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[8 Jan 2016 | No Comment | ]

The Arab Spring is turning into an Islamic Winter, with some added cold wind, reminiscent of the Cold War – as Russia and Iran are seemingly aligned against a US-backed Saudi Arabia and Turkey. The intricacies of the religious, political, military, and historical events taking place are enough to give any normal person a headache. “Outrageously unstable,” is an understatement. Millions of refugees are voting with their feet.

To make matters worse, China is in trouble. We don’t expect a collapse, but central-planning always fails. Joseph Stiglitz, former World Bank Chief …

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[19 Nov 2015 | No Comment | ]

Over the past several years, we have battled one economic scare story after another, from the damage that commercial real estate was going to cause, to the double-dip recession that was supposed to happen when the “hidden inventory” of unsold homes finally came to market. We’ve thrown cold water on recession talk when the Federal Reserve decided to taper and end quantitative easing and when bad weather temporarily hit the data.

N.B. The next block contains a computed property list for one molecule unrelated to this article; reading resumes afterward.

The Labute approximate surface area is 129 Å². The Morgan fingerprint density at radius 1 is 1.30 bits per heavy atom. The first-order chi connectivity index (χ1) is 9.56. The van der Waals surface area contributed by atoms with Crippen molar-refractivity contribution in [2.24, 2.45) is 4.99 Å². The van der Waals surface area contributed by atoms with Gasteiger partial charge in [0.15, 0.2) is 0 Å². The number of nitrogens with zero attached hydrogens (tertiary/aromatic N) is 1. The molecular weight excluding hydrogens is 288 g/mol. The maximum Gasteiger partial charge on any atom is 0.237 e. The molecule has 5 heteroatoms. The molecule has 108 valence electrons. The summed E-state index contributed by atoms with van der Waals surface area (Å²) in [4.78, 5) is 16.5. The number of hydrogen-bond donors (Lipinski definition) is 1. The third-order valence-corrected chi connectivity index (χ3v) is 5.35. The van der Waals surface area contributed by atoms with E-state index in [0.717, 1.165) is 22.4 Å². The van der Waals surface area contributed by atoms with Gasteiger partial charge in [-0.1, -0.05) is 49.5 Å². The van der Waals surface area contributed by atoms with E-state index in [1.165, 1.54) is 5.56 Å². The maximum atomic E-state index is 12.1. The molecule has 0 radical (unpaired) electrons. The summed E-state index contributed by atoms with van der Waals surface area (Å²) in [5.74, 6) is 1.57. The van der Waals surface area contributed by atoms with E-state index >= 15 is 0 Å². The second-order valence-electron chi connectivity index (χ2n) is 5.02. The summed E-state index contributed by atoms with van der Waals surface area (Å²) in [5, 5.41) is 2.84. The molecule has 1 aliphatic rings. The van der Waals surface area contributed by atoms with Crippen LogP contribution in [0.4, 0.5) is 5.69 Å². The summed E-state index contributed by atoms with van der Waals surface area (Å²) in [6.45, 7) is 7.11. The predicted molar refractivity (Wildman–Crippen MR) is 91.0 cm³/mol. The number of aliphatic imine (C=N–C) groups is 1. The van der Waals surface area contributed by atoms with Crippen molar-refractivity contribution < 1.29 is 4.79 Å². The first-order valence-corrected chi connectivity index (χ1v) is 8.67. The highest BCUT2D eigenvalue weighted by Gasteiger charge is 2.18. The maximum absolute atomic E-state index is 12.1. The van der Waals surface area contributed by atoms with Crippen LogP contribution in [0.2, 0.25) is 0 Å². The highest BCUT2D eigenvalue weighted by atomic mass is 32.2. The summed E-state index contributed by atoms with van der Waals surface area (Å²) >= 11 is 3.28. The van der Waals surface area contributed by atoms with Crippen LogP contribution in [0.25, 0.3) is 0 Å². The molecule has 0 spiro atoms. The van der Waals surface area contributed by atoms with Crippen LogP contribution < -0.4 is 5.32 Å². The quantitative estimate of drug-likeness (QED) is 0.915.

We’ve been optimists. Not wild-eyed optimists looking for unicorns and rainbows, but clear-eyed optimists forecasting a resilient Plow Horse economy.

Faced …

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[2 Nov 2015 | No Comment | ]

The most important economic report of the next couple of weeks is not the GDP report on Thursday, which, as we said last week, is likely to show mediocre real growth of 1.5%. Strip out inventories, trade, and government and “core” real GDP growth should be around 3.5%.

Instead, the most important report is the October employment data set for release on November 6. Data already released suggest that nonfarm payrolls expanded about 235,000 in October and the unemployment rate ticked down to 5%, the lowest level since 2008. With ISM …

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[25 Sep 2015 | No Comment | ]